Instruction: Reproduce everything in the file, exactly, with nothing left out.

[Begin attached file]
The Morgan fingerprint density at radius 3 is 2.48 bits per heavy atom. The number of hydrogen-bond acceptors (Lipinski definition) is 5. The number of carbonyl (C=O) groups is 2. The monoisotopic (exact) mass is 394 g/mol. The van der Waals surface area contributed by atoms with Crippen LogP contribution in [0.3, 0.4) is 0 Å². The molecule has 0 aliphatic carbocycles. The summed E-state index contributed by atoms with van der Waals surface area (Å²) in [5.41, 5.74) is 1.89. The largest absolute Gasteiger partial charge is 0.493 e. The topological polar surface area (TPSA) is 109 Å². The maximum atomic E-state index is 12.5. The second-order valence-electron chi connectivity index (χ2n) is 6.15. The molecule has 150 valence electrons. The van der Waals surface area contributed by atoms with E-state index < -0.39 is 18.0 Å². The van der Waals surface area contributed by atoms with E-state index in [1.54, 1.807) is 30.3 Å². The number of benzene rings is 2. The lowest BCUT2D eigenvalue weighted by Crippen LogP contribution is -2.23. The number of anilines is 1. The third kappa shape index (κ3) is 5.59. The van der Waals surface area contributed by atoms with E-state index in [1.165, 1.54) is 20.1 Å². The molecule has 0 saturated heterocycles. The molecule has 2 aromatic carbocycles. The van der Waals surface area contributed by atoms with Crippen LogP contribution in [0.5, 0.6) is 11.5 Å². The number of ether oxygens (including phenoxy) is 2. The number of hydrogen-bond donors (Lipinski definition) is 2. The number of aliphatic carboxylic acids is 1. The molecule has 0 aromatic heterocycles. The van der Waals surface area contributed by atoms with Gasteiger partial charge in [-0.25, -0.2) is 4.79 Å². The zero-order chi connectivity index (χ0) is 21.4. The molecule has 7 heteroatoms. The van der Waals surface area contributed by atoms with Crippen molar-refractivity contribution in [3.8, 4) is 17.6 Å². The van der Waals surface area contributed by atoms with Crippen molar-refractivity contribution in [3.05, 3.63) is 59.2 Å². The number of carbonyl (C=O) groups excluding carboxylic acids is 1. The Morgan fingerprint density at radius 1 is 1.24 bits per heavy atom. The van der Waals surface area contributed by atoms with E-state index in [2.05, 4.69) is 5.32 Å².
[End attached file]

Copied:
The Morgan fingerprint density at radius 3 is 2.48 bits per heavy atom. The number of hydrogen-bond acceptors (Lipinski definition) is 5. The number of carbonyl (C=O) groups is 2. The monoisotopic (exact) mass is 394 g/mol. The van der Waals surface area contributed by atoms with Crippen LogP contribution in [0.3, 0.4) is 0 Å². The molecule has 0 aliphatic carbocycles. The summed E-state index contributed by atoms with van der Waals surface area (Å²) in [5.41, 5.74) is 1.89. The largest absolute Gasteiger partial charge is 0.493 e. The topological polar surface area (TPSA) is 109 Å². The maximum atomic E-state index is 12.5. The second-order valence-electron chi connectivity index (χ2n) is 6.15. The molecule has 150 valence electrons. The van der Waals surface area contributed by atoms with E-state index < -0.39 is 18.0 Å². The van der Waals surface area contributed by atoms with E-state index in [1.54, 1.807) is 30.3 Å². The number of benzene rings is 2. The lowest BCUT2D eigenvalue weighted by Crippen LogP contribution is -2.23. The number of anilines is 1. The third kappa shape index (κ3) is 5.59. The van der Waals surface area contributed by atoms with E-state index in [1.165, 1.54) is 20.1 Å². The molecule has 0 saturated heterocycles. The molecule has 2 aromatic carbocycles. The van der Waals surface area contributed by atoms with Crippen LogP contribution in [0.5, 0.6) is 11.5 Å². The number of ether oxygens (including phenoxy) is 2. The number of hydrogen-bond donors (Lipinski definition) is 2. The number of aliphatic carboxylic acids is 1. The molecule has 0 aromatic heterocycles. The van der Waals surface area contributed by atoms with Gasteiger partial charge in [-0.25, -0.2) is 4.79 Å². The zero-order chi connectivity index (χ0) is 21.4. The molecule has 7 heteroatoms. The van der Waals surface area contributed by atoms with Crippen molar-refractivity contribution in [3.8, 4) is 17.6 Å². The van der Waals surface area contributed by atoms with Crippen molar-refractivity contribution in [3.05, 3.63) is 59.2 Å². The number of carbonyl (C=O) groups excluding carboxylic acids is 1. The Morgan fingerprint density at radius 1 is 1.24 bits per heavy atom. The van der Waals surface area contributed by atoms with E-state index in [2.05, 4.69) is 5.32 Å².